Raymond Ibrahim is a Shillman Fellow at the David Horowitz Freedom Center. This article was first published by Coptic Solidarity.
According to a recent Arabic language report, on September 7, yet another Coptic Christian prayer hall was demolished in Egypt.
Christians in the village of Bastra in Damanhour, who number over 500, were not permitted to have a church, so they decided to build a building, not to be used as a church, but as an event hall for their Christian community, as they had nowhere else to meet for wedding and funeral services.
Apparently this was still too much for Muslim sensibilities. Soon after the building was constructed, and without a word of warning, the city council sent demolition squads, supported by armed Central Security forces, to tear down the building, which stood atop a vast and empty field, on the pretext that it did not have the proper permits.
According to the report, the “simple Copts” of the village, who had worked hard to erect this building, instinctively rose to its defense, and were brutally savaged for it. Among other reprisals, security forces fired tear gas canisters into their midst, suffocating many. In the end, four Christians, two of whom were female, were seriously injured: one woman suffered a broken jaw and another suffered multiple injuries to her head. An additional 21 Christians were arrested and hauled off.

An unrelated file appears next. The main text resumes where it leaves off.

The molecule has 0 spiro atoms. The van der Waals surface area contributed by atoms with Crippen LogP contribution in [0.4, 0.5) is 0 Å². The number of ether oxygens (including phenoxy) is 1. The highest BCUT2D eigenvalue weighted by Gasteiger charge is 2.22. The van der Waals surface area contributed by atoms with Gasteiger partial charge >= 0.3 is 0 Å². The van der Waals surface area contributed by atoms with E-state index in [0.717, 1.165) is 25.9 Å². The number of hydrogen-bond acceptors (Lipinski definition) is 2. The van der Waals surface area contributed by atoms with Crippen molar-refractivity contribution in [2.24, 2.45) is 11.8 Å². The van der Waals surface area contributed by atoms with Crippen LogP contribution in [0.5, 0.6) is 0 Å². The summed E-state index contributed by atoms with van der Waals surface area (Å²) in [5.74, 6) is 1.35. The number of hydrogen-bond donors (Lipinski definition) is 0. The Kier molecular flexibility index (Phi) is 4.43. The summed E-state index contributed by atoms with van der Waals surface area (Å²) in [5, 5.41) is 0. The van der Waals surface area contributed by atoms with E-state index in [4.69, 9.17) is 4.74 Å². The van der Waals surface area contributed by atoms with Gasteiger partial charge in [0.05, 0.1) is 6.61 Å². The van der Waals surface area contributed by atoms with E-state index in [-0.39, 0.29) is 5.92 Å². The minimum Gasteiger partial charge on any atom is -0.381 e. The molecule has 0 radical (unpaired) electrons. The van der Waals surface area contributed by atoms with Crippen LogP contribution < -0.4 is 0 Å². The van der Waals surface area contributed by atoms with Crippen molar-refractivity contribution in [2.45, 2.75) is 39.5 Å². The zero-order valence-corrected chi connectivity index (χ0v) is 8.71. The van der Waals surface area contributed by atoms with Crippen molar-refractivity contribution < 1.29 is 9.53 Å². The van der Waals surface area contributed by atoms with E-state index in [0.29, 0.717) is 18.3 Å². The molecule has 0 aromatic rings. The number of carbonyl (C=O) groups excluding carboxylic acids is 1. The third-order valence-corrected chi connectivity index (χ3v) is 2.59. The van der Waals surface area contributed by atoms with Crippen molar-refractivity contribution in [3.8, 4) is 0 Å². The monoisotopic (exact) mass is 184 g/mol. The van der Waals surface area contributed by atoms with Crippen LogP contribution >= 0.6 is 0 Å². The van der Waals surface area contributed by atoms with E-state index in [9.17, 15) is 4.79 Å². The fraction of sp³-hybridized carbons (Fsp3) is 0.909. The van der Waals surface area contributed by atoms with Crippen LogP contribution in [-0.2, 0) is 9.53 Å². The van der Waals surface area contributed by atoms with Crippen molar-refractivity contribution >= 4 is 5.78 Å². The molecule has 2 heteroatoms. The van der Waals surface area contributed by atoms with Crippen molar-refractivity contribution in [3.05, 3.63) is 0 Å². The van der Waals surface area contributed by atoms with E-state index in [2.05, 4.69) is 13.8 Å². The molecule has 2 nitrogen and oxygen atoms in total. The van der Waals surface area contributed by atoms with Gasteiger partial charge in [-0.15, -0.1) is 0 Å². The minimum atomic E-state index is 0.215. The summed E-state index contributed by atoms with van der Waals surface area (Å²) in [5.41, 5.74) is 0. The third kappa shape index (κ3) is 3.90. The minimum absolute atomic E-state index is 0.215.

There and then, “before crying and screaming women,” the city council forces proceeded to tear down the building that the Christians had spent much time, effort, and money on.
The report concludes by mentioning how this building was “the village Copts dream destroyed.” One Christian interviewed explained that the nearest church was very far away and difficult to reach, and all they wanted was a place to celebrate their newlyweds and mourn their dead—just as their Muslim counterparts do.
The most distressing though hardly surprising aspect of this particular building demolition in Egypt is that the city council gave the Christians no warning whatsoever, waiting until construction of the building was complete—at which point they simply set out and demolished it, violently punishing any who dared get in the way.